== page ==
What is a Temporary Orders Hearing?

Posted by Gordon Shayne | Feb 07, 2013 | 0 Comments

In many Divorce, Legal Separation and Child Custody actions, a Temporary Orders hearing becomes necessary so that a variety of urgent matters can be addressed without waiting until the case becomes final.  A Temporary Orders hearing is usually held before the District Court Magistrate, during the early stages of a “new” case filing.  The District Court Magistrate's authority to serve as the judge for a Temporary Orders hearing is governed by the rules established for Magistrates.

When the parties schedule a Temporary Orders hearing, the rules provide that one of the parties prepare and file a Notice to Set Temporary Orders so that both parties are on notice as to the date and time that the Clerk will be called to obtain a future hearing date. The Notice to Set will not require the parties to attend any kind of hearing.  As an example, if a Notice to Set Temporary Orders has been filed, it must give both parties at least 7 days advance notice as to the date when the parties or their legal counsel are to telephone the Clerk and obtain a Temporary Orders hearing date.  When the date for Temporary Orders is obtained, with the parties agreements as to the date and time, a Notice of Temporary Orders will be filed.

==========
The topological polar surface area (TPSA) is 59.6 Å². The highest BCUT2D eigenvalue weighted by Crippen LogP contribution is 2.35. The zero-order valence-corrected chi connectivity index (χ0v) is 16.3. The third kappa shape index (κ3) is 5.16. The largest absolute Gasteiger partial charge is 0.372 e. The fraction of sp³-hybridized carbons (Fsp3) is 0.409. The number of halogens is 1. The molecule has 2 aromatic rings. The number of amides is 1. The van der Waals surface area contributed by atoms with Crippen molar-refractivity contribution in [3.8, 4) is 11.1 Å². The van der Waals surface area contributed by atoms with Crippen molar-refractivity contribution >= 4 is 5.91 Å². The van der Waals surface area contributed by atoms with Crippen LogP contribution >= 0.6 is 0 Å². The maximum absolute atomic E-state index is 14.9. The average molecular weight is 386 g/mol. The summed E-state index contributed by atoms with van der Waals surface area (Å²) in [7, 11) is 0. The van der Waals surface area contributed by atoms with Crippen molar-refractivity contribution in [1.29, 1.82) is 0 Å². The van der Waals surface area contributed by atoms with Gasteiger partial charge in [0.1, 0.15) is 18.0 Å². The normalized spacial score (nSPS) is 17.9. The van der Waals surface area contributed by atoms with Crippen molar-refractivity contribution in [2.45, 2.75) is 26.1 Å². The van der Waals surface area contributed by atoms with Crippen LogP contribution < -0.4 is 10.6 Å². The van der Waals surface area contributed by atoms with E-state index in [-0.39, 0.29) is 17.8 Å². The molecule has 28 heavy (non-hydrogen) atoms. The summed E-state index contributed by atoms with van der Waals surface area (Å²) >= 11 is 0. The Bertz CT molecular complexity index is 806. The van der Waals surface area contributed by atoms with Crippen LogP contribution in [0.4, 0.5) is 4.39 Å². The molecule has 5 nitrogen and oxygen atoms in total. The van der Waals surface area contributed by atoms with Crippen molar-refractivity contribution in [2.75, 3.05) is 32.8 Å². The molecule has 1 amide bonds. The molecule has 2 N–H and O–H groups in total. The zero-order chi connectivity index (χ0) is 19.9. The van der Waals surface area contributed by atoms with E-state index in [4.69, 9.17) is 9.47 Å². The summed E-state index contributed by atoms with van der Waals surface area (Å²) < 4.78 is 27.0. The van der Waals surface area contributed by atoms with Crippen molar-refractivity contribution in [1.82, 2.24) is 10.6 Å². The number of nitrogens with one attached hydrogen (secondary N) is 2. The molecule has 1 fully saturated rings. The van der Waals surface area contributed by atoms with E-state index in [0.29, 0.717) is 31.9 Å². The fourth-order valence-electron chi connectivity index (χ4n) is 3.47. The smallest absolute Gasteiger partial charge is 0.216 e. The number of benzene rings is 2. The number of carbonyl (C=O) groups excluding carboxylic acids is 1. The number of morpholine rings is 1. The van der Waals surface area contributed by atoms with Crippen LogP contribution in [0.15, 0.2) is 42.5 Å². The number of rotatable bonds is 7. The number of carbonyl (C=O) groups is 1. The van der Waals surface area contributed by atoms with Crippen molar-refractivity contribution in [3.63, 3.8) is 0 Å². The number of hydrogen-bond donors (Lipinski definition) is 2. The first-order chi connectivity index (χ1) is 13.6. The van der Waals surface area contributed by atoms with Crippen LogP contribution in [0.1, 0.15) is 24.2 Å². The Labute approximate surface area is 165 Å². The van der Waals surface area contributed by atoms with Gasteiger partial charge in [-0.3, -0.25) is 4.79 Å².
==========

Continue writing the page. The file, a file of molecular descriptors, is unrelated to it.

The amount of actual time that a judge will allot to the parties for a Temporary Orders Hearing varies.  As an example, in Colorado Springs there are several judges who will allot only 1 hour for a Temporary Orders hearing and will tell the parties that the time will be divided equally.  This means that the Petitioner will have 30 minutes, or less, and the same would apply for the Respondent. The Temporary Orders hearing requires the introduction of testimony and evidence in order for the judge to make rulings. Most judges will tell the parties what those rulings are upon the conclusion of all testimony, introduction of evidence and legal argument of counsel.  The Temporary Orders rulings are based upon the judge's findings of fact and conclusions of law and the rules require that the Temporary Orders be reduced to a written form for the judge's signature.  The Magistrate Rules provide for a “review” of Temporary Orders within 15 days of the date of the Court's entry of the written orders, consistent with Magistrate Rule 7.  Therefore, parties will be placed in the position of having to follow the Temporary Orders until the case is finalized, which in many cases could be months later.

The purpose of a conducting a Temporary Orders hearing varies from case to case.  However, the basic subjects that can be considered for presentation to the judge at Temporary Orders are as follows:

  1. Spousal Maintenance/Alimony:  There is a statute in Colorado that allows for the Court to enter Temporary Orders which requires one of the parties to pay the other a monetary amount each month.
  2. Child Support:  Colorado law states that Child Support is the right of every child to receive, and this monthly amount is calculated pursuant to the law and guidelines.  In many situations, the parties are going to want to have the judge determine which party will be financially responsible for the children's health insurance, out of pocket or uncovered medical or dental bills, extracurricular sports expenses, work or education related child care costs, etc.